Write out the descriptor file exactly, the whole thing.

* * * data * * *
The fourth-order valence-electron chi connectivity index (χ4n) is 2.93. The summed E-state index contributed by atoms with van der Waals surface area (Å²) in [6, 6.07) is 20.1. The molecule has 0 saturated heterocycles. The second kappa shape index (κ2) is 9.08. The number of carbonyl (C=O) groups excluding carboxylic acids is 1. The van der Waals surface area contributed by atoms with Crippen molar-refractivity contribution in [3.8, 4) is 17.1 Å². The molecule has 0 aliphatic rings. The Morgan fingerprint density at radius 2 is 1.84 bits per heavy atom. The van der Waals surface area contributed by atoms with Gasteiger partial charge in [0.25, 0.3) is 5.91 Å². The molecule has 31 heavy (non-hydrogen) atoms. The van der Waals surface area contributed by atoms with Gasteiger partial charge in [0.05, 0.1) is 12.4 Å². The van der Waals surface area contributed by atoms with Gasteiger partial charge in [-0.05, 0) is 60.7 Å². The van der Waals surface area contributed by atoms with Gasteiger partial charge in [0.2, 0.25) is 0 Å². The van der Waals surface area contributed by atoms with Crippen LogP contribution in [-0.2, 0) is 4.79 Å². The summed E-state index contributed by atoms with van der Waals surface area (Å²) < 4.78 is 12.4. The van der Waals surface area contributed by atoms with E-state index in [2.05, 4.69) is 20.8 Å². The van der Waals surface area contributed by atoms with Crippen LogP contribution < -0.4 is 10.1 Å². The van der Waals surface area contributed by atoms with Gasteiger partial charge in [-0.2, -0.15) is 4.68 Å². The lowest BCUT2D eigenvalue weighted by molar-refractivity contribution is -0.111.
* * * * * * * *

The fourth-order valence-electron chi connectivity index (χ4n) is 2.93. The summed E-state index contributed by atoms with van der Waals surface area (Å²) in [6, 6.07) is 20.1. The molecule has 0 saturated heterocycles. The second kappa shape index (κ2) is 9.08. The number of carbonyl (C=O) groups excluding carboxylic acids is 1. The van der Waals surface area contributed by atoms with Crippen molar-refractivity contribution in [3.8, 4) is 17.1 Å². The molecule has 0 aliphatic rings. The Morgan fingerprint density at radius 2 is 1.84 bits per heavy atom. The van der Waals surface area contributed by atoms with Gasteiger partial charge in [0.25, 0.3) is 5.91 Å². The molecule has 31 heavy (non-hydrogen) atoms. The van der Waals surface area contributed by atoms with Gasteiger partial charge in [0.05, 0.1) is 12.4 Å². The van der Waals surface area contributed by atoms with Gasteiger partial charge in [-0.05, 0) is 60.7 Å². The van der Waals surface area contributed by atoms with Gasteiger partial charge in [0.2, 0.25) is 0 Å². The van der Waals surface area contributed by atoms with Crippen LogP contribution in [-0.2, 0) is 4.79 Å². The summed E-state index contributed by atoms with van der Waals surface area (Å²) < 4.78 is 12.4. The van der Waals surface area contributed by atoms with E-state index in [2.05, 4.69) is 20.8 Å². The van der Waals surface area contributed by atoms with Crippen LogP contribution < -0.4 is 10.1 Å². The van der Waals surface area contributed by atoms with Gasteiger partial charge in [-0.2, -0.15) is 4.68 Å². The lowest BCUT2D eigenvalue weighted by molar-refractivity contribution is -0.111.